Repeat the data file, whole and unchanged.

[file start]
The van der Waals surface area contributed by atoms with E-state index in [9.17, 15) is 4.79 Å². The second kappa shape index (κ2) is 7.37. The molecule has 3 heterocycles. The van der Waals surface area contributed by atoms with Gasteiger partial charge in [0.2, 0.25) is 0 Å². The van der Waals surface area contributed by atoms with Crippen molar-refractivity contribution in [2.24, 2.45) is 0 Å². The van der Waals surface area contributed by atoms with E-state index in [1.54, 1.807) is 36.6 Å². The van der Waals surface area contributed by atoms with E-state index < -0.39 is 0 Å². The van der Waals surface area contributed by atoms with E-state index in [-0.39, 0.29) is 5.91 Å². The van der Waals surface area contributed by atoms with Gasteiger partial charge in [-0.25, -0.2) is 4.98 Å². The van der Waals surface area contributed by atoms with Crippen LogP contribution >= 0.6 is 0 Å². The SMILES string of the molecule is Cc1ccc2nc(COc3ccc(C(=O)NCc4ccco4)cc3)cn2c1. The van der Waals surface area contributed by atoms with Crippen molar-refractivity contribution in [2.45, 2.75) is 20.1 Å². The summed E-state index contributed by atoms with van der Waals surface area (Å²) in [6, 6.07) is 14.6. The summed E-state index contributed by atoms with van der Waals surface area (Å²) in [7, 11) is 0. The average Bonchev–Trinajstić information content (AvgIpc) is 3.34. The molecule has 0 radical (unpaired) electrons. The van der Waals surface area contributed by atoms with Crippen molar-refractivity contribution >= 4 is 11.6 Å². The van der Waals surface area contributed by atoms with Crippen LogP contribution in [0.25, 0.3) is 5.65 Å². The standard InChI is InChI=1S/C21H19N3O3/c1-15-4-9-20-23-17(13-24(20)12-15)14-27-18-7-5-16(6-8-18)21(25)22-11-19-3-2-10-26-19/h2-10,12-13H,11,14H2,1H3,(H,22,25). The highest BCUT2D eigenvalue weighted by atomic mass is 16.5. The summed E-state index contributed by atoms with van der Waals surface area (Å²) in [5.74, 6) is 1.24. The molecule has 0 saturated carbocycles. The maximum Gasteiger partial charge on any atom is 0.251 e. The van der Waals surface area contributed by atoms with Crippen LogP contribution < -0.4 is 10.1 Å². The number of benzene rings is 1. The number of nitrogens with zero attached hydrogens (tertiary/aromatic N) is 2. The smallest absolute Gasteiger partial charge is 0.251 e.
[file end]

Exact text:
The van der Waals surface area contributed by atoms with E-state index in [9.17, 15) is 4.79 Å². The second kappa shape index (κ2) is 7.37. The molecule has 3 heterocycles. The van der Waals surface area contributed by atoms with Gasteiger partial charge in [0.2, 0.25) is 0 Å². The van der Waals surface area contributed by atoms with Crippen molar-refractivity contribution in [2.24, 2.45) is 0 Å². The van der Waals surface area contributed by atoms with E-state index in [1.54, 1.807) is 36.6 Å². The van der Waals surface area contributed by atoms with E-state index < -0.39 is 0 Å². The van der Waals surface area contributed by atoms with E-state index in [-0.39, 0.29) is 5.91 Å². The van der Waals surface area contributed by atoms with Gasteiger partial charge in [-0.25, -0.2) is 4.98 Å². The van der Waals surface area contributed by atoms with Crippen LogP contribution >= 0.6 is 0 Å². The SMILES string of the molecule is Cc1ccc2nc(COc3ccc(C(=O)NCc4ccco4)cc3)cn2c1. The van der Waals surface area contributed by atoms with Crippen molar-refractivity contribution in [2.45, 2.75) is 20.1 Å². The summed E-state index contributed by atoms with van der Waals surface area (Å²) in [6, 6.07) is 14.6. The summed E-state index contributed by atoms with van der Waals surface area (Å²) in [7, 11) is 0. The average Bonchev–Trinajstić information content (AvgIpc) is 3.34. The molecule has 0 radical (unpaired) electrons. The van der Waals surface area contributed by atoms with Crippen molar-refractivity contribution >= 4 is 11.6 Å². The van der Waals surface area contributed by atoms with Crippen LogP contribution in [0.25, 0.3) is 5.65 Å². The standard InChI is InChI=1S/C21H19N3O3/c1-15-4-9-20-23-17(13-24(20)12-15)14-27-18-7-5-16(6-8-18)21(25)22-11-19-3-2-10-26-19/h2-10,12-13H,11,14H2,1H3,(H,22,25). The highest BCUT2D eigenvalue weighted by atomic mass is 16.5. The summed E-state index contributed by atoms with van der Waals surface area (Å²) in [5.74, 6) is 1.24. The molecule has 0 saturated carbocycles. The maximum Gasteiger partial charge on any atom is 0.251 e. The van der Waals surface area contributed by atoms with Crippen LogP contribution < -0.4 is 10.1 Å². The number of benzene rings is 1. The number of nitrogens with zero attached hydrogens (tertiary/aromatic N) is 2. The smallest absolute Gasteiger partial charge is 0.251 e.